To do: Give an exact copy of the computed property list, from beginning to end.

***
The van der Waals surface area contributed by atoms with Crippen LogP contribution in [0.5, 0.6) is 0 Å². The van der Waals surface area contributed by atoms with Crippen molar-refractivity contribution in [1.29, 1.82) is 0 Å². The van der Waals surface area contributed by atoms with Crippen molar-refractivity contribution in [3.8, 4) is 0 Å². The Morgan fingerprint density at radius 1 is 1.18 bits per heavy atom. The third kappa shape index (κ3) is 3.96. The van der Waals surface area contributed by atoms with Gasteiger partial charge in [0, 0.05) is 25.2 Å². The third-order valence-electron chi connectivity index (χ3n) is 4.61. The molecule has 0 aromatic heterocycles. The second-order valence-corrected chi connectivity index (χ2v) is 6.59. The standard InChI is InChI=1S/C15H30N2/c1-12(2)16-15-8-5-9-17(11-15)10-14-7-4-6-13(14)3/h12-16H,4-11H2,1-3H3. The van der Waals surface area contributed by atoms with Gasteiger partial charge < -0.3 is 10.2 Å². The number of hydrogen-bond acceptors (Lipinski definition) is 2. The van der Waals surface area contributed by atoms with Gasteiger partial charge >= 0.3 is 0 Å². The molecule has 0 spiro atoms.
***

The van der Waals surface area contributed by atoms with Crippen LogP contribution in [0.5, 0.6) is 0 Å². The van der Waals surface area contributed by atoms with Crippen molar-refractivity contribution in [1.29, 1.82) is 0 Å². The van der Waals surface area contributed by atoms with Crippen molar-refractivity contribution in [3.8, 4) is 0 Å². The Morgan fingerprint density at radius 1 is 1.18 bits per heavy atom. The third kappa shape index (κ3) is 3.96. The van der Waals surface area contributed by atoms with Gasteiger partial charge in [0, 0.05) is 25.2 Å². The third-order valence-electron chi connectivity index (χ3n) is 4.61. The molecule has 0 aromatic heterocycles. The second-order valence-corrected chi connectivity index (χ2v) is 6.59. The standard InChI is InChI=1S/C15H30N2/c1-12(2)16-15-8-5-9-17(11-15)10-14-7-4-6-13(14)3/h12-16H,4-11H2,1-3H3. The van der Waals surface area contributed by atoms with Gasteiger partial charge < -0.3 is 10.2 Å². The number of hydrogen-bond acceptors (Lipinski definition) is 2. The van der Waals surface area contributed by atoms with Gasteiger partial charge >= 0.3 is 0 Å². The molecule has 0 spiro atoms.